Wearable device company Whoop is valued at US$3.6 billion after SoftBank’s investment

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Technology Startup Update

After Japan’s Softbank investment, Whoop’s valuation reached US$3.6 billion, which shows that investors are willing to challenge the technology giants in the health monitoring business. This fitness tracker is popular with professional athletes.

The company said that SoftBank’s second Vision Fund led a $200 million investment in Whoop, making it the most valuable independent fitness monitoring startup. The new funding has tripled Whoop’s valuation compared to the funding raised before October.

Will Ahmed, CEO of Whoop, said the new capital will help the company compete with Amazon, Apple and Google, all three companies selling wearable health tracking devices.

“We are competing with companies worth trillions of dollars,” Ahmed said. “When you take over the world’s largest company, sufficient capital as a startup is often a good strategy.”

Despite a series of high-profile events recently, Whoop’s financing is the latest sign of investors’ warming up in wearable technology fail, Because SoftBank and other financially strong backers provide large amounts of capital to tech start-ups Record amount Capital.

Oura, which makes rings that measure the sleep quality of users, raised US$100 million from investors including Singapore’s Temasek in May. Appraisal The company’s valuation is 800 million U.S. dollars. The second Vision Fund also led a US$100 million investment in Biofouris last year, a health company that uses wrist sensors to monitor physiological data and predict medical problems.

In recent years, technology giants have deeply promoted the field of digital health.Apple CEO Tim Cook Say He hopes to put the company’s greatest legacy in the field of health and wellness through Apple Watch and other products.

In January, Google completed $2.1 billion trade Acquired fitness tracking company Fitbit Raise concerns Regarding the treatment of competition and health data. Ahmed said Whoop will not sell customer data to third parties.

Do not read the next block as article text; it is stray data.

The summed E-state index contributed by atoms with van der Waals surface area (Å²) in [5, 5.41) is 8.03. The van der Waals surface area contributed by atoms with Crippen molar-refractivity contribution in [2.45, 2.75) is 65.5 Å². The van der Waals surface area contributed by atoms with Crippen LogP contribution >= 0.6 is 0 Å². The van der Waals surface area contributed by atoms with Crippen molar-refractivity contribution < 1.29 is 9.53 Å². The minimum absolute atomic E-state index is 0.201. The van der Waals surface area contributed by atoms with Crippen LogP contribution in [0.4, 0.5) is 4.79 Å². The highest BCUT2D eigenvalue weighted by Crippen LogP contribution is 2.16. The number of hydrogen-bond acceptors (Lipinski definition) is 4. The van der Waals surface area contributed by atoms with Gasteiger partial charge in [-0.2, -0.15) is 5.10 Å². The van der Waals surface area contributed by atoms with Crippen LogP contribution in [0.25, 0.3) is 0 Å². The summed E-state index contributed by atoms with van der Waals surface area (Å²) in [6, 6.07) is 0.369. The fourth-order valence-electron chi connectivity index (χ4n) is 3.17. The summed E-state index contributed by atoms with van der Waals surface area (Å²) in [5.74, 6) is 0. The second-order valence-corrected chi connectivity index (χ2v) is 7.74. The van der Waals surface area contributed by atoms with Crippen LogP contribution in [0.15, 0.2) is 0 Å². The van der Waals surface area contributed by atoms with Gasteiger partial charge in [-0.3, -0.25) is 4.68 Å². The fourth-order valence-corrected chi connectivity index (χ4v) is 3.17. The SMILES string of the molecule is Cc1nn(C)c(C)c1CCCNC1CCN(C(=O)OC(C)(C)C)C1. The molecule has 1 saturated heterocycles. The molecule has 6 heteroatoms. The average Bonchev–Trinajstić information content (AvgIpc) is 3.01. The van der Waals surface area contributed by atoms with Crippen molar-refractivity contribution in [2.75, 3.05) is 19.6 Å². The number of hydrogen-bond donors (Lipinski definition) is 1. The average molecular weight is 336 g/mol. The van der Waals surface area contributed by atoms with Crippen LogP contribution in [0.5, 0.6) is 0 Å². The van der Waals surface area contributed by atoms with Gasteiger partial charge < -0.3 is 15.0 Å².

Whoop sells a subscription-based health guidance app that uses data from the wristband to recommend changes in users’ sleep and exercise habits.

Ahmed said Whoop has developed a “proprietary algorithm” to measure stress and recovery. These indicators take into account data such as heart rate variability.

Amazon recently entered the field of Whoop, selling a screenless fitness tracker called Halo through a subscription app.

Ahmed said that since the shift to a subscription-based business model in 2018, the proportion of users retained by Whoop has continued to rise over time. He declined to comment on the size of the company’s customer base.

“Sometimes, when you reach a wider audience, you experience more churn,” Ahmed said. “For Whoop, the situation is actually the opposite.”

Ahmed used to be the captain of the Harvard University squash team. After being frustrated by his lack of understanding of his health, he founded Whoop with two classmates in 2012.

Basketball player LeBron James and swimmer Michael Phelps become duo Early users The product. Whoop has also signed an agreement to provide wristbands to professional golf and the American Football League. Its investor list includes 35 venture capital firms from golfer Rory McIlroy and basketball player Kevin Durant.

Ahmed said that most of the $100 million that Whoop raised in the last round of financing has not been spent. The financing is led by institutional venture capital partners, and the company has also invested in the latest round of financing.

He said that early attempts at wearable devices were “politely speaking, unremarkable.” “I think people underestimate the power of this technology.”

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